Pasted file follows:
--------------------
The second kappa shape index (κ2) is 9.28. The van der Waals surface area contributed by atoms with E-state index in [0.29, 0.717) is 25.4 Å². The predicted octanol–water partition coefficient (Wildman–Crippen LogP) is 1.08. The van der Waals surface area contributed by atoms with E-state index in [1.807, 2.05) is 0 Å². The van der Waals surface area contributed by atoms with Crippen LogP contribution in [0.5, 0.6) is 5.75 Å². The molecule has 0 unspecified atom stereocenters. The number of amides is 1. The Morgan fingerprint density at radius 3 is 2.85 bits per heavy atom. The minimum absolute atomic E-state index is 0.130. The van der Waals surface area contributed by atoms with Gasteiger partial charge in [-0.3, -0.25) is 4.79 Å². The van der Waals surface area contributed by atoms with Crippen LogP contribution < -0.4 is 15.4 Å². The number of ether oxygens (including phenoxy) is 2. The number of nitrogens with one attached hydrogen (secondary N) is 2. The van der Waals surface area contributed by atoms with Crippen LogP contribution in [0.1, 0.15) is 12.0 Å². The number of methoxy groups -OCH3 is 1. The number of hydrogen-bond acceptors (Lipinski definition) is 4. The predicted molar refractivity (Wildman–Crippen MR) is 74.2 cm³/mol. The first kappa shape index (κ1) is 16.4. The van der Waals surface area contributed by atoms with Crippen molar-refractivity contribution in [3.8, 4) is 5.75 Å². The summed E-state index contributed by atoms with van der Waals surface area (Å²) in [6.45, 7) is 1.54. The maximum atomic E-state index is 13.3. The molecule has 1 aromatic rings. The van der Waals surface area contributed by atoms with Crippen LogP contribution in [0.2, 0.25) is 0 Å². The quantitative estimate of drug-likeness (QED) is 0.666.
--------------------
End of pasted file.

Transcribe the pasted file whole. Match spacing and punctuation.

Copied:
The second kappa shape index (κ2) is 9.28. The van der Waals surface area contributed by atoms with E-state index in [0.29, 0.717) is 25.4 Å². The predicted octanol–water partition coefficient (Wildman–Crippen LogP) is 1.08. The van der Waals surface area contributed by atoms with E-state index in [1.807, 2.05) is 0 Å². The van der Waals surface area contributed by atoms with Crippen LogP contribution in [0.5, 0.6) is 5.75 Å². The molecule has 0 unspecified atom stereocenters. The number of amides is 1. The Morgan fingerprint density at radius 3 is 2.85 bits per heavy atom. The minimum absolute atomic E-state index is 0.130. The van der Waals surface area contributed by atoms with Gasteiger partial charge in [-0.3, -0.25) is 4.79 Å². The van der Waals surface area contributed by atoms with Crippen LogP contribution < -0.4 is 15.4 Å². The number of ether oxygens (including phenoxy) is 2. The number of nitrogens with one attached hydrogen (secondary N) is 2. The van der Waals surface area contributed by atoms with Crippen LogP contribution in [0.1, 0.15) is 12.0 Å². The number of methoxy groups -OCH3 is 1. The number of hydrogen-bond acceptors (Lipinski definition) is 4. The predicted molar refractivity (Wildman–Crippen MR) is 74.2 cm³/mol. The first kappa shape index (κ1) is 16.4. The van der Waals surface area contributed by atoms with Crippen molar-refractivity contribution in [3.8, 4) is 5.75 Å². The summed E-state index contributed by atoms with van der Waals surface area (Å²) in [6.45, 7) is 1.54. The maximum atomic E-state index is 13.3. The molecule has 1 aromatic rings. The van der Waals surface area contributed by atoms with Crippen LogP contribution in [0.2, 0.25) is 0 Å². The quantitative estimate of drug-likeness (QED) is 0.666.